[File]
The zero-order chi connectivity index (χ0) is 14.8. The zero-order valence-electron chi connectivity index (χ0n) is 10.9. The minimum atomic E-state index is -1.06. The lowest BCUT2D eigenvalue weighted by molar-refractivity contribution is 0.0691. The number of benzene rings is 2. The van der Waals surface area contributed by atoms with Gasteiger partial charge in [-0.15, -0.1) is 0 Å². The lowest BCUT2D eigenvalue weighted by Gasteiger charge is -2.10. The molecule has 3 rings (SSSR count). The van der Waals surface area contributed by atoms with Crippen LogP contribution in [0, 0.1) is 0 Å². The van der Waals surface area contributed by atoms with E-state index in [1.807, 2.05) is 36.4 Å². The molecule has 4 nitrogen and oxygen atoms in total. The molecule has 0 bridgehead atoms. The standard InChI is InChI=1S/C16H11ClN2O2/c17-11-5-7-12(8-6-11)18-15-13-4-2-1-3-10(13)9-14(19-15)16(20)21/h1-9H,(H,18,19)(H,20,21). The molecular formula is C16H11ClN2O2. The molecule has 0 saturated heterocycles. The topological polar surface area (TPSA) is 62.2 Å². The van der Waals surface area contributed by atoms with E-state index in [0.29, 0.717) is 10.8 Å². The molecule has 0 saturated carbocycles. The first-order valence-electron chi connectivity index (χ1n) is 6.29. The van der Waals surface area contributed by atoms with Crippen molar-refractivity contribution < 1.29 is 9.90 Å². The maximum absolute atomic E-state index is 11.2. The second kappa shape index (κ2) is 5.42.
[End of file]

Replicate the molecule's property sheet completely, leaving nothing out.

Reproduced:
The zero-order chi connectivity index (χ0) is 14.8. The zero-order valence-electron chi connectivity index (χ0n) is 10.9. The minimum atomic E-state index is -1.06. The lowest BCUT2D eigenvalue weighted by molar-refractivity contribution is 0.0691. The number of benzene rings is 2. The van der Waals surface area contributed by atoms with Gasteiger partial charge in [-0.15, -0.1) is 0 Å². The lowest BCUT2D eigenvalue weighted by Gasteiger charge is -2.10. The molecule has 3 rings (SSSR count). The van der Waals surface area contributed by atoms with Crippen LogP contribution in [0, 0.1) is 0 Å². The van der Waals surface area contributed by atoms with E-state index in [1.807, 2.05) is 36.4 Å². The molecule has 4 nitrogen and oxygen atoms in total. The molecule has 0 bridgehead atoms. The standard InChI is InChI=1S/C16H11ClN2O2/c17-11-5-7-12(8-6-11)18-15-13-4-2-1-3-10(13)9-14(19-15)16(20)21/h1-9H,(H,18,19)(H,20,21). The molecular formula is C16H11ClN2O2. The molecule has 0 saturated heterocycles. The topological polar surface area (TPSA) is 62.2 Å². The van der Waals surface area contributed by atoms with E-state index in [0.29, 0.717) is 10.8 Å². The molecule has 0 saturated carbocycles. The first-order valence-electron chi connectivity index (χ1n) is 6.29. The van der Waals surface area contributed by atoms with Crippen molar-refractivity contribution < 1.29 is 9.90 Å². The maximum absolute atomic E-state index is 11.2. The second kappa shape index (κ2) is 5.42.